Whenever there was a question about a grade change or admissions document, a staffer would flip through the trays of imaged documents and then print out the appropriate pages. "Worse, microfiche wears out with heavy use, and our microfiche readers are old and expensive to maintain," Stewart says.
-Tracy Stewart, Regent University
The answer wasn't too hard to find-it was already in place. Because Regent was using the Banner administrative suite from SunGard Higher Ed, it was a simple move to add the Banner XtenderSolutions module to the mix for enterprise-wide document management.
Staff can now securely access electronic documents from within their familiar Banner environment, eliminating the costs of paper management and external imaging system maintenance.
"We started using it with applications," Stewart recalls. "Students apply online, but they have to send in high school transcripts or college transcripts and financial aid records. For adult students we require a r?sum? or a letter of recommendation. It's a lot of loose paper, so we scan it all and tie it immediately to the applicant record. The solution makes all the documents accessible and secure."
Stewart says no additional staff were needed to handle the imaging process. "Basically we just had to invest in a couple of scanners and two PCs and that was it," she says. "Multiple people were trained to do the scanning. It's a pretty easy job to hire for because it doesn't require a lot of skill."
Student files are automatically indexed and added to folders tied to individual student ID numbers. "The system is very sophisticated," says Stewart. "I can look up anything about the student demographically and it automatically pulls a list of everything that has been scanned in for that student."
Like some other document management products, Xtender- Solutions has note-making capabilities, allowing users to comment on a document. "That way the next evaluator can see what my thoughts were on a particular file, and I don't have to type an e-mail that might get lost; it's all part of the record," Stewart says. "It's very similar to the 'Track Changes' feature in Microsoft Word."
By having the documents stored online, multiple committee members can review files concurrently, and at their own convenience, rather than waiting for paper files to be passed around. All documents are in a password-protected database so that only authorized users have access.
-Erin Griffin, Loyola Marymount University
Besides saving space once devoted to paper files, Stewart says the system allows Regent to become almost completely paperless in the admissions process. "Most people fill out online applications, and when [the application] goes to the committee for review, it's all online. In the past, multiple copies were being propagated. We'd keep the official copy, but we'd have to make five copies for the people on the committee."
The other benefit is to prospective students, she says, because all their information stays together. "From a customer service perspective, things have improved greatly, and acceptance can happen more quickly."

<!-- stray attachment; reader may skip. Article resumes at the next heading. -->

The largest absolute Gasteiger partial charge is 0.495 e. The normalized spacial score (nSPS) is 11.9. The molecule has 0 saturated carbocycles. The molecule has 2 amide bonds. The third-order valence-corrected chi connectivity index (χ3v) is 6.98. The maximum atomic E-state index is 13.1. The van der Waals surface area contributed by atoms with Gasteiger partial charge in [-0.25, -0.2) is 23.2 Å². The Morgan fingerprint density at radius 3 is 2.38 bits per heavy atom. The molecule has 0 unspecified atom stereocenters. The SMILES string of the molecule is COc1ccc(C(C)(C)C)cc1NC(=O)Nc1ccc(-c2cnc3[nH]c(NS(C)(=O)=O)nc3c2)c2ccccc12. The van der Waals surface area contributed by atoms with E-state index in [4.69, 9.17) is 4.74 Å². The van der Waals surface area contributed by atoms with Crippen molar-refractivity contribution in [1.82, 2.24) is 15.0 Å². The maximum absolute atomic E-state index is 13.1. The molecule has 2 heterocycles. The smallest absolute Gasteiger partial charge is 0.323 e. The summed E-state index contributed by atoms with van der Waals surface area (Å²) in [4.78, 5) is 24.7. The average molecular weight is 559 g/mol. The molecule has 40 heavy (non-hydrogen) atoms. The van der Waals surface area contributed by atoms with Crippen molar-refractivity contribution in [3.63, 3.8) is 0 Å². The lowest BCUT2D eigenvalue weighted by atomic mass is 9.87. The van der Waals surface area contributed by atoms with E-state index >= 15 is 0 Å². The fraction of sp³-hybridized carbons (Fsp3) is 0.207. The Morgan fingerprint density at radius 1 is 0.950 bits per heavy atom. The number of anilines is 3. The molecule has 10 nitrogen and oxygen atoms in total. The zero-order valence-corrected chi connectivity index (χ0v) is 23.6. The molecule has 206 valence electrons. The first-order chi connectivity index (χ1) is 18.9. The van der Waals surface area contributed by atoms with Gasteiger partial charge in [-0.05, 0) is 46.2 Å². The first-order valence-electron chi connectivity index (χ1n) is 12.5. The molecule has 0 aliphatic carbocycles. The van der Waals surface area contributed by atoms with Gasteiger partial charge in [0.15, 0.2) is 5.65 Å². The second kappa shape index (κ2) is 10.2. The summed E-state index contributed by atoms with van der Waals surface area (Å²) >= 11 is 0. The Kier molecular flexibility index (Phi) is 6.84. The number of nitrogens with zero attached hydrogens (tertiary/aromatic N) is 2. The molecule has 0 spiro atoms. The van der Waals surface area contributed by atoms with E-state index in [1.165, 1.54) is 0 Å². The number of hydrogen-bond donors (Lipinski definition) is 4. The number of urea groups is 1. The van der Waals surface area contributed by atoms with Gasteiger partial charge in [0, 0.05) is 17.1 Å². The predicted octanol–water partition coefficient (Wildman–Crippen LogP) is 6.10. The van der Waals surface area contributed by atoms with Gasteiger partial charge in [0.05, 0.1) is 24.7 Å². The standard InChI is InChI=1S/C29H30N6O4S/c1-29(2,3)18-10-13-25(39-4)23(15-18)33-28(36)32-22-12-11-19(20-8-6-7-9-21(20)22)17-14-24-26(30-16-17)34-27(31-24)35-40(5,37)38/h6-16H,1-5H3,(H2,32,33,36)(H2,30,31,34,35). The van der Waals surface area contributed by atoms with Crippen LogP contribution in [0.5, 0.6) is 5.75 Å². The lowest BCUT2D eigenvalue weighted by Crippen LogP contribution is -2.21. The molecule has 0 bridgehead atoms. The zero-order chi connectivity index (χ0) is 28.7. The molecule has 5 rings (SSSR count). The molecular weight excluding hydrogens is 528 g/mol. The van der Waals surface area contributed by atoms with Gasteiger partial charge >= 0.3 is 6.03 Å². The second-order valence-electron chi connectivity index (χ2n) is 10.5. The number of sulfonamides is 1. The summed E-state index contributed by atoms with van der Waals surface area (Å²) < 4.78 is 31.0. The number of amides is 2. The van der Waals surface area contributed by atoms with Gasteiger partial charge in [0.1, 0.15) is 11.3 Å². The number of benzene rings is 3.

Several years ago Loyola Marymount University (Calif.) began to incorporate various document management solutions. It's a process that Vice President for Information Technology Erin Griffin calls "more of a road map than finished construction, because the theory keeps evolving."
There were, of course, document scanners that tied into LMU's Banner system and made digital versions of student records and historical documents. But it wasn't long before the school realized the need for something that could do more.
"Document management used to be just scanning and imaging. You were trying to capture what are nonelectronic documents into an electronic format," Griffin says. "But now so many of our documents are originally in an electronic format. Now it becomes a question of life cycling. That's where the world of document management is starting to focus. What do you do with the document once you have it? Who has access to it? How long does it need to exist? How many copies need to be distributed? The concept of document management becomes more of a content management concept, and I think that those two worlds are converging."
Toward that end LMU chose Enterprise Document Management solution from Xythos. It's a web-based application that provides access to a complete set of document and file management features, including document check-in, check-out, version control, workflow and document classification, and retention.
The school is currently using the system more for enterprise created documents rather than for external documents that are scanned and archived. Enterprise documents might include faculty research, contracts, internal communications, building designs, and more.
"One of the great things we've been able to do with Xythos is to share content that is ordinarily difficult to share with vendors and external colleagues," Griffin says. "For example, we're in the middle of a library construction project right now, and we can have all the blueprints and even a 3D virtual reality fly-through stored and accessible to the architects and the people internally who need it."